I own an SKB built Weatherby Orion that I would have to be pried from my cold dead hands before I part with it. Has a nice solid feel to it but isn't on the real heavy side. Also fit me like a glove. One of the only O/U's that actually felt good to me, the only others ones that I liked the feel of were Red Labels.. I pick mine up barely used for IIRC around $900. I'm about 9,000-10,000 rds into mine without a single hiccup. The only thing I did was added a grind to fit limbsaver, the stock weatherby butt pad is practically tire rubber (solid as a rock). That also increased my LOP by 1/2" which makes it nearly perfect length now.

    If I ever happen to wear out the Orion, I'll likely be on the lookout for another one to replace, you just don't mess with a good thing.
     
  7. Virginian

    Virginian Member

    Joined:
    Apr 7, 2003
    Messages:
    4,150
    Location:
    Williamsburg, Virginia
    There are lots of good choices, but my advice would be to stick with the Berettas and Brownings and go with whichever one feels best to you, because to me they do not feel alike at all.
     
  8. John3921

    John3921 Member

    Joined:
    Feb 2, 2012
    Messages:
    483
    Location:
    Montana
    Beretta or Browning - I personally do not like Browning - as said above they feel like a club to me. But, fit is important in skeet - so get the one that fits best.

    The ideal skeet gun is heavy - mine is about 10 lbs with subgauge tubes installed. 30" bbl is the norm on o/u's. Adjustable combs and butt plates are common-especially if you are thiking about registered skeet.

    You'd likely be fine with a 28" bbl - they are pretty common on the used market because everyone HAS to have 30's now. You can purchase new bbls for Berettas (you can't buy browing bbls) and have them fit - but it's fairly expensive to do so.

    Make sure it locks up tight, the lever shouldn't be past 6:00. (if it is they can replace the locking lugs with oversize lugs and you're good for another 100,000 rounds or so.) Cock the gun (open it and close it) take off the forearm and the bbls and check that the 2 cocking rods in the bottom of the receiver operate correctly. They should be lightly spring loaded and pushed forward in their ways. If either is just loose then there is a jammed cocking rod lever in there that needs serviced.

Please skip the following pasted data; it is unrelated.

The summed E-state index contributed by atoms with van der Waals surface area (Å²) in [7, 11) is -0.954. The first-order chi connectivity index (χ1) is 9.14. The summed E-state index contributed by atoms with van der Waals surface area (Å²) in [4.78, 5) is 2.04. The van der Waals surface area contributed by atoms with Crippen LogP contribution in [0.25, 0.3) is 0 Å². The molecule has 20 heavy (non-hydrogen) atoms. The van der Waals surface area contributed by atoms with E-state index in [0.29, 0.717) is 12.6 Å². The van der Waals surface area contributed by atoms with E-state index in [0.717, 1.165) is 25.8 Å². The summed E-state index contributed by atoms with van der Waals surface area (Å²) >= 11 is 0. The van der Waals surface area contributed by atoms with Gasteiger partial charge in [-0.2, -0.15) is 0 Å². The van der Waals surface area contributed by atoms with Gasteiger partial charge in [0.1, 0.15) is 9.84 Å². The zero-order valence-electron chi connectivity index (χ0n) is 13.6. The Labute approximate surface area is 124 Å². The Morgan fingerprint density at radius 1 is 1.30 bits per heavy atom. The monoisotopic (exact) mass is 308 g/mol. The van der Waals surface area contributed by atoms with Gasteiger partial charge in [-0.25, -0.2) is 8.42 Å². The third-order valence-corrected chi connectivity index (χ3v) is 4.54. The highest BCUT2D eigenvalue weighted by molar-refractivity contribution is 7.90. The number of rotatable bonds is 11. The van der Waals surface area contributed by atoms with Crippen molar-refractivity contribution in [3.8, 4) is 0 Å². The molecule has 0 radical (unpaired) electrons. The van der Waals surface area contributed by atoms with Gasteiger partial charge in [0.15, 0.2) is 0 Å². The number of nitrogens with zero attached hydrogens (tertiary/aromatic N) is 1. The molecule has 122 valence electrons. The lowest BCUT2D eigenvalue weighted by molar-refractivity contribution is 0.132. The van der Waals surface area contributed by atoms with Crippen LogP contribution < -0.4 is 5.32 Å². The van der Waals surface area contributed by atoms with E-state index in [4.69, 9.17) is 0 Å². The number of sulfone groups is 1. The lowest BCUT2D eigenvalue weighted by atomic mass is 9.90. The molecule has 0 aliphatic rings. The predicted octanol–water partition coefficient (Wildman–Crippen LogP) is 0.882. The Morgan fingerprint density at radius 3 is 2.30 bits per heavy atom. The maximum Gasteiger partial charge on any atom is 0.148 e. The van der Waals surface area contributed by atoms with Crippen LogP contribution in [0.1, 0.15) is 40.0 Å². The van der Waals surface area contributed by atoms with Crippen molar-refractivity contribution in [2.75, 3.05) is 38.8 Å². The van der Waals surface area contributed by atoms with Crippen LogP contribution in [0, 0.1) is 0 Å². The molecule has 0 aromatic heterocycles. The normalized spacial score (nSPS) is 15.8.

9. Snarlingiron

    Snarlingiron Member

    Joined:
    Jun 3, 2006
    Messages:
    1,362
    Location:
    Fort Worth, Texas (Where men are men, and a lot of
    Give the Browning Cynergy a try. They have a locking system similar to the Berettas which allows the barrels to sit much lower in the receiver than the Citori. I bought one new with adjustable cheek piece and 30" barrels for $1600.00 a couple of years ago. I bought a used Beretta 686 first, but just couldn't warm up to it (fit issue, nothing wrong with the gun). I sold it and bought the Cynergy. It is the only one I use for clays now.
     
  10. rugerdude

    rugerdude Member

    Joined:
    Aug 14, 2004
    Messages:
    575
    The Cynergy is definitely something I'm interested in. I'm 5'10" and 175lbs so 90% of factory guns fit me just fine. I'll have a hard time not snagging a Cynergy if I can afford one. I really like the simple-yet-aggressive styling and it does certainly look less 2x4-ish feeling than the Citori.
     
  11. cfullgraf

    cfullgraf Member

    Joined:
    Oct 19, 2010
    Messages:
    8,552
    Location:
    East TN
    I would also suggest a Beretta or Browning. I would also see if you can get a used Skeet model. Skeet models have a stock and features geared towards skeet. Not a big deal but every little bit helps.

    While 30" barrels are the hot set up these days, 28" barrels were the norm for a long time. A 28" skeet gun would be an excellent starting point. You may even find one with a set of sub tubes. .410 skeet is a hoot and a humbling experience.
     
  12. GrandmasterB

    GrandmasterB Member

    Joined:
    Dec 31, 2002
    Messages:
    735
    Location:
    Fort Worth, TX
    If you do a lot of reading over at Shotgunworld, they will tell you that a used Browning or Beretta is your best first choice, and if you can't find or afford one of these, the SKB is another very viable option.

    SKBs were made under the Ithaca and Weatherby names also. Many of these guns are older and have fixed chokes, but some have choke tubes and the ones that are fixed can be opened up for around $150 or less and you will have a gun that will last and can take the repeated firing and numerous rounds required by the game of Skeet.

    Often these SKB guns can be found in the $650 price range, much cheaper than a "B" gun, but still very effective, reliable and durable.
     
Thread Status:
Not open for further replies.
  1. This site uses cookies to help personalise content, tailor your experience and to keep you logged in if you register.
    By continuing to use this site, you are consenting to our use of cookies.
    Dismiss Notice